Saliva collection took place on average 9 days after interviewing. To check whether a large in-between period could have obscured associations, analyses were repeated among those for whom saliva was collected within 1 week after interviewing. Also, we repeated analyses only considering subjects to be currently depressed when they fulfilled 1-month (instead of 6-month) diagnosis criteria. These analyses revealed very similar results.
This study, to our knowledge one of the largest of its kind, described some significant—although modest—differences in specific indicators of HPA axis activity between depressed persons and healthy control subjects. First, higher cortisol values in the hour after awakening were found for both subjects with current MDD and subjects with remitted MDD compared with control subjects. Second, although not confirmed with data from 11:00 PM, significantly higher evening cortisol levels were found at 10:00 PM for the current MDD group. However, the MDD groups did not show more cortisol nonsuppression after ingestion of 0.5 mg of dexamethasone, and current MDD was even associated with more suppression. Additional analyses on several depression characteristics revealed no significant associations for most characteristics (eg, chronicity, symptom severity, childhood trauma) except for a higher CAR among depressed subjects with comorbid anxiety. In addition, the use of psychoactive medication was generally associated with decreased cortisol levels and less cortisol suppression after dexamethasone ingestion.
Literature on the role of the HPA axis in depression is extensive, but results are conflicting. The CAR has most frequently been associated with depression.13,14 In our depressed sample, in line with most literature,1,13,14,46,47 we found an association with the CAR for both AUCi and AUCg variables, indicating that the dynamic of the CAR as well as total cortisol secretion is increased in subjects with MDD compared with control subjects.31,33 Remarkably, this was present for both subjects with current MDD and subjects with remitted MDD, indicating that an increased CAR likely represents a trait rather than a state marker, reflecting either a specific biological depression vulnerability or a biological scar as shown before.48 Interestingly, recent studies have found increased cortisol levels in subjects at familial risk for depression, suggesting a biological vulnerability for depression.49,50 Considering this observation, it is not very surprising that various other depression characteristics (eg, severity, chronicity, atypical symptoms) did not further differ in the CAR as described before.13,17 However, it should be noted that the literature on the importance of severity, chronicity, and type of depressive symptoms on HPA axis function conflicts with both present1,17,18 and absent13,17,26,51,52 associations. We also observed that the CAR was especially increased among—although not restricted to—depressed subjects with comorbid anxiety, which is in line with some earlier findings that adrenocorticotropin hormone and cortisol response to stress appeared to be mainly due to the presence of comorbid anxiety among the depressed subjects22; these findings were suggested to be due to interacting roles of the HPA axis and noradrenergic systems, which enhance each other, because there is evidence for an association of both anxiety and MDD with activation of the HPA axis as well as noradrenergic systems.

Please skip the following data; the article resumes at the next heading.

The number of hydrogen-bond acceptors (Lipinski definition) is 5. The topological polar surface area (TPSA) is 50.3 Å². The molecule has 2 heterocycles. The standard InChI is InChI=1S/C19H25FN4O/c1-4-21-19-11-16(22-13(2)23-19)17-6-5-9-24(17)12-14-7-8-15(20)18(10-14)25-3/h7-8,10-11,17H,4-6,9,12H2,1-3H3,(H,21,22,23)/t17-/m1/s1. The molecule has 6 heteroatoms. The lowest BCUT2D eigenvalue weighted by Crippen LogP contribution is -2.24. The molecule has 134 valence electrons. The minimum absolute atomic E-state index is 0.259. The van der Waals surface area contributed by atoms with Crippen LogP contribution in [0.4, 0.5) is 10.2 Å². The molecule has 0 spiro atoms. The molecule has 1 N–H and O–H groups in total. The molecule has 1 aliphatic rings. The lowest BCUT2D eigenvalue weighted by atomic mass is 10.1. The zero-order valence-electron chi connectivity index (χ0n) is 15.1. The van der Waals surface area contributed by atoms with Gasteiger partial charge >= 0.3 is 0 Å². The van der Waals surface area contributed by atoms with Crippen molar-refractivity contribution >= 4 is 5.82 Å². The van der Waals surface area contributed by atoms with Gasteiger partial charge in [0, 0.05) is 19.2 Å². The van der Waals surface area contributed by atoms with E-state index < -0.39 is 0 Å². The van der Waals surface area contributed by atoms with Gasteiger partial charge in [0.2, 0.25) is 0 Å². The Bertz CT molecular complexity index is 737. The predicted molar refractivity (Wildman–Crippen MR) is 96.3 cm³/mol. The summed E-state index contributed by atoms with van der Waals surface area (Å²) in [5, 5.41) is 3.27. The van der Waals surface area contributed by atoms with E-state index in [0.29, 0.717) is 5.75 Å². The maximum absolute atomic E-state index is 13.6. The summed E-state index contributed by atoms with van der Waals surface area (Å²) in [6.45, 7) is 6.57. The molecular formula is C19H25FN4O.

In addition to an increased CAR, we also found a higher evening cortisol level for the current MDD group, although only at 10 PM and not at 11 PM. Increased evening activation of the HPA axis has been described before.53 Nevertheless, our inconsistency across 2 time points is difficult to explain. First, it should be noted that evening cortisol values are usually low; consequently, their assessment is affected by measurement error (eg, higher variance due to more cortisol values below the functional detection limit of 0.07 μg/dL) as may be illustrated by the higher intragroup variance among control subjects. However, after exclusion of very low samples (<0.07 μg/dL), we found similar results. Second, because even modest hassles influence HPA axis activity in healthy subjects,54 we can also hypothesize—although posteriori—that some individuals may have had increased cortisol levels owing to postponing their usual bedtime as a consequence of the collection protocol or owing to experiencing anticipatory stress for subsequent dexamethasone ingestion. This will then especially affect the cortisol measurement at 11 PM and could contribute to the inconsistent evening cortisol level findings. Our intriguing result for higher cortisol levels at 10 PM among currently depressed subjects, however, should stimulate further confirmative studies.
We did not find higher rates of cortisol nonsuppression in the depressed groups, and the subjects with current MDD were even more likely to be suppressors. Most earlier studies that found more nonsuppression after dexamethasone ingestion among depressed subjects were conducted among more severely depressed inpatients with melancholic, psychotic, or bipolar depression.26,55 It could be that significant dysregulation of the negative HPA axis feedback system is confined to severe (psychotic) depression such as that in inpatients. Indeed, a meta-analysis on cortisol nonsuppression after dexamethasone ingestion showed that psychotic depression was most clearly associated with prominent nonsuppression, whereas the nonsuppression rate in nonmelancholic outpatients was low.26 It has been postulated that hypercortisolemia could contribute to psychosis by enhancing dopamine activity possibly through effects on tyrosine hydroxylase.56 Alternatively, maybe differences in the negative feedback system of the HPA axis become more pronounced when we use the more sensitive dexamethasone and corticotropin-releasing hormone test.57 Finally, it could be that HPA axis dysregulation is more pronounced when subjects are exposed to acute stress because studies have reported blunted stress reactivity and impaired stress recovery in depressed subjects in response to a psychological stressor.58